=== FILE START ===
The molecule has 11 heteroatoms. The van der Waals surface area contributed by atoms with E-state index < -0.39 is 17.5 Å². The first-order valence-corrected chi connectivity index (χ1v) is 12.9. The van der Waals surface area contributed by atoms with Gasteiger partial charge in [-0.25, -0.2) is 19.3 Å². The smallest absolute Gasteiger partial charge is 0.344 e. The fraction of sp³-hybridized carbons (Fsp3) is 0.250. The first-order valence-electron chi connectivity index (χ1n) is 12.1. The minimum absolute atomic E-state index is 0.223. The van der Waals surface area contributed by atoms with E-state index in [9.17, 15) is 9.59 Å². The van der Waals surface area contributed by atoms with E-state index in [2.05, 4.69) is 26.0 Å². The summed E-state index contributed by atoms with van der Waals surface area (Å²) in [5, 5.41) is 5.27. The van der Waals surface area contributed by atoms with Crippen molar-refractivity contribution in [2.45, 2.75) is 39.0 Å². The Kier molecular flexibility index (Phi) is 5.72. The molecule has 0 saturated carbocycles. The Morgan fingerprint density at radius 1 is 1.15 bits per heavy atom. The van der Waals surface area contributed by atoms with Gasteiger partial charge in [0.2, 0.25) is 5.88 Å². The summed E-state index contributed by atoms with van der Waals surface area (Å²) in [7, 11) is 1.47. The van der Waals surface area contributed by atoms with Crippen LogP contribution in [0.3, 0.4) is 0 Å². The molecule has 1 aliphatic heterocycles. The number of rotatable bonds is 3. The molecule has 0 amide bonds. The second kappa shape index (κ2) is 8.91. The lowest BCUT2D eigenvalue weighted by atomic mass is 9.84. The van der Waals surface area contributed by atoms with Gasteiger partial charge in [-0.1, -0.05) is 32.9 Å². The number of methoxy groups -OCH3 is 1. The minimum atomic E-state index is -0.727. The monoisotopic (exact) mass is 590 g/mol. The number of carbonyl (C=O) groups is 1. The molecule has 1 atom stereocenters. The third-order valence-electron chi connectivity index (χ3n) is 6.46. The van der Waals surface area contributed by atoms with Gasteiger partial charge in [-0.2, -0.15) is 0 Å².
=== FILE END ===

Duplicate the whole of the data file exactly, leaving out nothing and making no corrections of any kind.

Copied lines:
The molecule has 11 heteroatoms. The van der Waals surface area contributed by atoms with E-state index < -0.39 is 17.5 Å². The first-order valence-corrected chi connectivity index (χ1v) is 12.9. The van der Waals surface area contributed by atoms with Gasteiger partial charge in [-0.25, -0.2) is 19.3 Å². The smallest absolute Gasteiger partial charge is 0.344 e. The fraction of sp³-hybridized carbons (Fsp3) is 0.250. The first-order valence-electron chi connectivity index (χ1n) is 12.1. The minimum absolute atomic E-state index is 0.223. The van der Waals surface area contributed by atoms with E-state index in [9.17, 15) is 9.59 Å². The van der Waals surface area contributed by atoms with E-state index in [2.05, 4.69) is 26.0 Å². The summed E-state index contributed by atoms with van der Waals surface area (Å²) in [5, 5.41) is 5.27. The van der Waals surface area contributed by atoms with Crippen molar-refractivity contribution in [2.45, 2.75) is 39.0 Å². The Kier molecular flexibility index (Phi) is 5.72. The molecule has 0 saturated carbocycles. The Morgan fingerprint density at radius 1 is 1.15 bits per heavy atom. The van der Waals surface area contributed by atoms with Gasteiger partial charge in [0.2, 0.25) is 5.88 Å². The summed E-state index contributed by atoms with van der Waals surface area (Å²) in [7, 11) is 1.47. The van der Waals surface area contributed by atoms with Crippen LogP contribution in [0.3, 0.4) is 0 Å². The molecule has 1 aliphatic heterocycles. The number of rotatable bonds is 3. The molecule has 0 amide bonds. The second kappa shape index (κ2) is 8.91. The lowest BCUT2D eigenvalue weighted by atomic mass is 9.84. The van der Waals surface area contributed by atoms with Gasteiger partial charge in [-0.1, -0.05) is 32.9 Å². The number of methoxy groups -OCH3 is 1. The minimum atomic E-state index is -0.727. The monoisotopic (exact) mass is 590 g/mol. The number of carbonyl (C=O) groups is 1. The molecule has 1 atom stereocenters. The third-order valence-electron chi connectivity index (χ3n) is 6.46. The van der Waals surface area contributed by atoms with Gasteiger partial charge in [-0.2, -0.15) is 0 Å².